This story was updated at 1.30 pm on Friday, December 22, 2023
Auckland, December 21, 2023
Medium and large business owners received their Christmas Gift today as the New Zealand Parliament ratified legislation restoring 90-day trial period for all employers.
The Employment Relations (Trial Periods) Amendment Bill will enable all businesses in the country to enforce a trial period of 90 days applicable to all employment contracts. Until now, only companies employing less than 20 workers were entitled to this option.
It will become law as soon as the Governor-General gives her accent and is published as such in the Official Gazette.
National and ACT Parties had campaigned on this issue, promising voters to bring back the 90-day trial period to all companies within the first 100 days of forming the government.
Equity among employers
Workplace Relations and Safety Minister and ACT Party Deputy Leader Brooke van Velden spearheaded the Amendment saying that the Amendment Bill would bring equity among employers and help them to improve employee relations.
“About 72% of all employees in New Zealand are employed by businesses with 20 or more workers. We have heard loud and clear from these businesses; that they want 90-day trials back. By giving all businesses, not just those with fewer than 20 staff, the confidence to take a chance on a new employee without the risk of a costly dismissal process we enable more New Zealanders to find fulfilling work,” she said.
According to Ms van Velden, the Bill will benefit people who are beginning their careers, and workers who are getting back to employment and those changing their careers. Workers who might be considered risky, with little work experience or a criminal background, will also benefit from this Bill.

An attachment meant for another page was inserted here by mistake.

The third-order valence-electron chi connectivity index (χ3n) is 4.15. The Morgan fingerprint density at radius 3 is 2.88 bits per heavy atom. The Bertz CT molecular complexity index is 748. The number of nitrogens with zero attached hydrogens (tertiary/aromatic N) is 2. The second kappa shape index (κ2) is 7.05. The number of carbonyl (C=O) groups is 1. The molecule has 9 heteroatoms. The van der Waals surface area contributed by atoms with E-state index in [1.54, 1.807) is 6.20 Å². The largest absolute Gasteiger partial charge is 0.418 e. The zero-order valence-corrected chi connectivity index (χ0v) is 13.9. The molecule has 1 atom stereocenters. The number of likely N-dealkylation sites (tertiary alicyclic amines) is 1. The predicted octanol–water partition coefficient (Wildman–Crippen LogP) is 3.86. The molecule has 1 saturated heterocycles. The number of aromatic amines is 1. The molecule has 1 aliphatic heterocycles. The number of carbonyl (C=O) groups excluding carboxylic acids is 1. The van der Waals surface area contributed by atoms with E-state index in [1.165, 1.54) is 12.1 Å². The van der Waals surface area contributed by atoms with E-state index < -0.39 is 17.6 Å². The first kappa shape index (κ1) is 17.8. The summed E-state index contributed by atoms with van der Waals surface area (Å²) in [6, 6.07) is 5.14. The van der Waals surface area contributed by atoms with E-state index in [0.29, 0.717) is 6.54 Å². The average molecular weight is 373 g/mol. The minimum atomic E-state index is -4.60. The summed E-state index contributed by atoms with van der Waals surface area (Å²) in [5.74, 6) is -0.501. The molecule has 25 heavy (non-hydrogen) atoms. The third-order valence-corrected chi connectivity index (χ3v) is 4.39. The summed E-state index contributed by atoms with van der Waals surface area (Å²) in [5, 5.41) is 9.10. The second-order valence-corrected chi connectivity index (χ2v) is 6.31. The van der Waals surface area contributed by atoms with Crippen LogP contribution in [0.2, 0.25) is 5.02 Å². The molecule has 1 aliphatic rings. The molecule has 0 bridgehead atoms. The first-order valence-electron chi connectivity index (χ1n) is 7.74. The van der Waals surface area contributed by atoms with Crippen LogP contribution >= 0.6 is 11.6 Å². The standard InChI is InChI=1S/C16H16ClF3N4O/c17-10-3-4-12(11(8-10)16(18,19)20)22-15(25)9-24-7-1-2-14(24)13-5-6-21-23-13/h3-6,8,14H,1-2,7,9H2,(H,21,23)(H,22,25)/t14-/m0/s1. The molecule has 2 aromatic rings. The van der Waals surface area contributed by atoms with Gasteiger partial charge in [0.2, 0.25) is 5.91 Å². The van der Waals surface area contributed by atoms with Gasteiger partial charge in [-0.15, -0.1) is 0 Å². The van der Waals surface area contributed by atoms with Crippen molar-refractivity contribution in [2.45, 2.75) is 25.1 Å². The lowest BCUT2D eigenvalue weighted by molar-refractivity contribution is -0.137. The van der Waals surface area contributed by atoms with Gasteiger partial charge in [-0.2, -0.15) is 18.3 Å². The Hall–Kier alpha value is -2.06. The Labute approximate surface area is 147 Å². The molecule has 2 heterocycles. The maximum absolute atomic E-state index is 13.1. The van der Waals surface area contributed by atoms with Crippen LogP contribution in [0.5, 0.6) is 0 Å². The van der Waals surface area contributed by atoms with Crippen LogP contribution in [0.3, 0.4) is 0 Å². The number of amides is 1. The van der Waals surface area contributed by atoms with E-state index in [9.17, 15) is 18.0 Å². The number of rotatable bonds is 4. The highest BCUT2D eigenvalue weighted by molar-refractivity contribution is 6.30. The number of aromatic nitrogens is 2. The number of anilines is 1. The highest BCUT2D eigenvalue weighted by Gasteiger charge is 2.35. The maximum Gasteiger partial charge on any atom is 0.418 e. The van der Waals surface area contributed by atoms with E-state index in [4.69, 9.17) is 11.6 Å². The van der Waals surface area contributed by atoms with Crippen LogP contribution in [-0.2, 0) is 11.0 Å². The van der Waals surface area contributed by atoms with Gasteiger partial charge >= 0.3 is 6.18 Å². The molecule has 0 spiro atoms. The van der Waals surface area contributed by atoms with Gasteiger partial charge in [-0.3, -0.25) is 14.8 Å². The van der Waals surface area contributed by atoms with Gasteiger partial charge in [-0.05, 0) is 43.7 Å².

“It only takes one employee with a poor attitude or who simply does not have the skills to perform their duties to take down an otherwise productive team. 90-day trials give employers much-needed certainty to make decisions and get ahead. Extending the availability of 90-day trials does not mean that all new employees will have trial conditions, rather it provides the option to include trial periods in employment agreements in the future,” she said.
Significant difference in relations
The 90-day trial period provides an option for employers as well as those seeking employment to end the employment contract without assigning reasons within the first 90 days of the contract.
Ms van Velden said that the trial period made a significant difference to the labour market, encouraging businesses to hire people.
“It was important to give employers and employees certainty about the labour market before next year. Retaining an employee who is a poor fit is not just costly to the business in terms of the dismissal process, but costly in terms of the whole culture of that workplace. The costs and risks of dismissal could lead to fewer employment opportunities for jobseekers,” she said.
The three opposition Parties- Labour, Greens and Maori were not impressed.
Labour’s Workplace Relations and Safety Spokesperson Camilla Belich quoted the findings of a Study commissioned by the Treasury under the John Key government in October 2016 and said that there was no evidence of benefits accrued by trial periods.
“The Study did not find evidence that the policy increased the probability that a new hire by a firm was a disadvantaged jobseeker
The law did not appear to affect the likelihood of new hires remaining in the long term, or make workers less likely to move jobs,” she said.
She accused the new Coalition government of ‘hating working people.’